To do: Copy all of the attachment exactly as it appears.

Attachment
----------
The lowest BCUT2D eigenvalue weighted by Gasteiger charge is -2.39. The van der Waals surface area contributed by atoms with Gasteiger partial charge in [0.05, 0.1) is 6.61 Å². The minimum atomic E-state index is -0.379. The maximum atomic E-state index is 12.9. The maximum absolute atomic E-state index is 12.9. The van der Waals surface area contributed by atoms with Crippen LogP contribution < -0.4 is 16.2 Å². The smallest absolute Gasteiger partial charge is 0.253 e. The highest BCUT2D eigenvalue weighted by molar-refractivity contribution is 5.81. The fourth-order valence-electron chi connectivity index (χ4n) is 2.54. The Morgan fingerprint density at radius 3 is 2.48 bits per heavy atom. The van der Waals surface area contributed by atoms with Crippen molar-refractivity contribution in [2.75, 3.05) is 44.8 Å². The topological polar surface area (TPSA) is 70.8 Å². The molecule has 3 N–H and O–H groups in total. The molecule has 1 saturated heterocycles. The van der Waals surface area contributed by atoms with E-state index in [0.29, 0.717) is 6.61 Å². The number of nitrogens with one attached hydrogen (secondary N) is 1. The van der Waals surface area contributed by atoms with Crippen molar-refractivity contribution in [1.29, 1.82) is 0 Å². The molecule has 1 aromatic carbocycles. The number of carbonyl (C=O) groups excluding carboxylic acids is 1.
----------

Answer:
The lowest BCUT2D eigenvalue weighted by Gasteiger charge is -2.39. The van der Waals surface area contributed by atoms with Gasteiger partial charge in [0.05, 0.1) is 6.61 Å². The minimum atomic E-state index is -0.379. The maximum atomic E-state index is 12.9. The maximum absolute atomic E-state index is 12.9. The van der Waals surface area contributed by atoms with Crippen LogP contribution < -0.4 is 16.2 Å². The smallest absolute Gasteiger partial charge is 0.253 e. The highest BCUT2D eigenvalue weighted by molar-refractivity contribution is 5.81. The fourth-order valence-electron chi connectivity index (χ4n) is 2.54. The Morgan fingerprint density at radius 3 is 2.48 bits per heavy atom. The van der Waals surface area contributed by atoms with Crippen molar-refractivity contribution in [2.75, 3.05) is 44.8 Å². The topological polar surface area (TPSA) is 70.8 Å². The molecule has 3 N–H and O–H groups in total. The molecule has 1 saturated heterocycles. The van der Waals surface area contributed by atoms with E-state index in [0.29, 0.717) is 6.61 Å². The number of nitrogens with one attached hydrogen (secondary N) is 1. The van der Waals surface area contributed by atoms with Crippen molar-refractivity contribution in [1.29, 1.82) is 0 Å². The molecule has 1 aromatic carbocycles. The number of carbonyl (C=O) groups excluding carboxylic acids is 1.